Think about the area in which you can have the most impact and focus on that doggedly. Tackling one problem will have greater impact on the project than trying to do a million things at once.

Hat tip: Joe Dolson.

Blogging Dreams

I’ve blogged for 26 straight days. It has reaffirmed my love for writing, and I’ve had fun watching what has happened as a result. I’m going to write more about this later, but one thing I realized a few days ago centers on impact.

As a writer, you always want to make a difference with your words – be helpful. In the last month or so I’ve had a handful of people I really respect link to my posts or call attention to them on Twitter. One teacher even used one post in a college class.

I’m writing every day and making an impact. Call me a writer. :)

Keep It Accessible and Responsive

Thanks to a few tweets from Russell Heimlich, I ran across Luke Wroblewski’s notes on Jeremy Keith’s An Event Apart Chicago 2012 talk. These lines have stayed with me:

Responsive design isn’t about mobile or desktop design. It’s about the Web. The first Web pages ever were responsive from the start: they adapted to various screen sizes. They are also accessible by default. We do things to semantic Web pages to make them un-responsive and un-accessible. Instead of talking about making Web pages accessible and responsive. We need to talk about keeping Web pages accessible and responsive.

Happy Birthday Skye

My daughter, Skye, turned six-months-old yesterday! It feels like I held her for the first time in the hospital just yesterday.

I love watching her grow in all the millions of ways she does each day. Notable recent milestones include having her first two teeth come in, discovering her toes and trying to stand even though she doesn’t have sitting or crawling down yet. :D

The best part of being a dad so far? Discovering she has shaped me way more than I have her at this point. I think I expected that but not to this degree.

I can’t wait to see what she does next!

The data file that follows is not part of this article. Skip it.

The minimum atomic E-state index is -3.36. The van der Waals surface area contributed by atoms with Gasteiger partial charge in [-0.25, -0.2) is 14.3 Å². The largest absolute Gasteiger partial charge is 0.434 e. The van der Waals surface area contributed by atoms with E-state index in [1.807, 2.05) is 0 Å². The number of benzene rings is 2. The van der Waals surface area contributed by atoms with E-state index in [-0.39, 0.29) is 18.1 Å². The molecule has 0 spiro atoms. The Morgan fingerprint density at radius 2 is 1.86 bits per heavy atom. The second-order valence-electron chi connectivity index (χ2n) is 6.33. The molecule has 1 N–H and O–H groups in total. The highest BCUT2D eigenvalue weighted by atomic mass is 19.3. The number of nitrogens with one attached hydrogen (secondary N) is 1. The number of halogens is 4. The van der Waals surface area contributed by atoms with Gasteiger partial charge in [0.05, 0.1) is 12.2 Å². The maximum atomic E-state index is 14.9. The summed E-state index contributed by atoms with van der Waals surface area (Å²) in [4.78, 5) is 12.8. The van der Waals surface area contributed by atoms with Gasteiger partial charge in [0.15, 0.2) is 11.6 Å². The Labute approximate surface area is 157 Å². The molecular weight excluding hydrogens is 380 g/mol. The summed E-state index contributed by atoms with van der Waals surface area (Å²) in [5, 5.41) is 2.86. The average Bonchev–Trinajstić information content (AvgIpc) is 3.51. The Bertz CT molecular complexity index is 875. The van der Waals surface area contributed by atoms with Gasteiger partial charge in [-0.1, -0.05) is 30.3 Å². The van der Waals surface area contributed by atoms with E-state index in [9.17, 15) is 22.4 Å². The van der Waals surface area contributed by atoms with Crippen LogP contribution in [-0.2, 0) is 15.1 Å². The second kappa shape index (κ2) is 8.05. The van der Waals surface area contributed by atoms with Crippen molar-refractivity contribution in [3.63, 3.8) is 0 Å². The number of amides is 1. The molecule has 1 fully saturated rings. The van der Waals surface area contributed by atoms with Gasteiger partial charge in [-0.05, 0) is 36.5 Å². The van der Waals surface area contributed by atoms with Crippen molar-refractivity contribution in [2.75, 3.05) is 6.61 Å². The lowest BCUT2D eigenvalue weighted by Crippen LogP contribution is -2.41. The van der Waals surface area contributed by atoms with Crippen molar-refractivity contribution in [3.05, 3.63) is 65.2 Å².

Accessibility in Your MVP

As Larry Bird honed his basketball skills as a young kid in rural Indiana, he practiced the simplest shot the most. He shot more than 100 free throws a day and now holds the ninth best free throw percentage in NBA history.

He became a great (free throw) shooter because of rhythm, repetition and hard work. So what does this have to do with accessibility? The MVP I’m talking about here doesn’t stand for most valuable player, but minimum viable product. We do most things well because of the habits we form. Like Larry, we can form good accessibility habits during our design and development processes, no matter if we’re experimenting, prototyping or shipping to production.

Joe Dolson of the WordPress Accessibility team has written a post on this called Good Coding Habits for Accessibility. In his post Joe outlines a few basic things you can do to make accessibility easier which I’ll summarize:

Your Free Throws

  1. Labels on all form fields.
  2. Alt attributes on images and text alternatives on icon fonts that are just icons.
  3. Keyboard accessibility: Make sure users can access all your controls. Links are links (they go to a resource) and buttons are buttons (they do a thing)
  4. Visible focus styles: If you use the tab key on your keyboard to navigate, can you see where you are on the page?

When you’re building prototypes or early version of your product, these are your free throws. They look simple, but you still need to practice them. If the game is on the line, they could win it for you.

Okay, sports analogies over. These steps fit accessibility into your minimum viable product because they require little effort and make your code quality better. Plus, if you pay attention to them now, you won’t have to worry about silly mistakes slipping into your production code. With enough rhythm, repetition and hard work, you’ll just do them automatically, and accessibility will become much easier.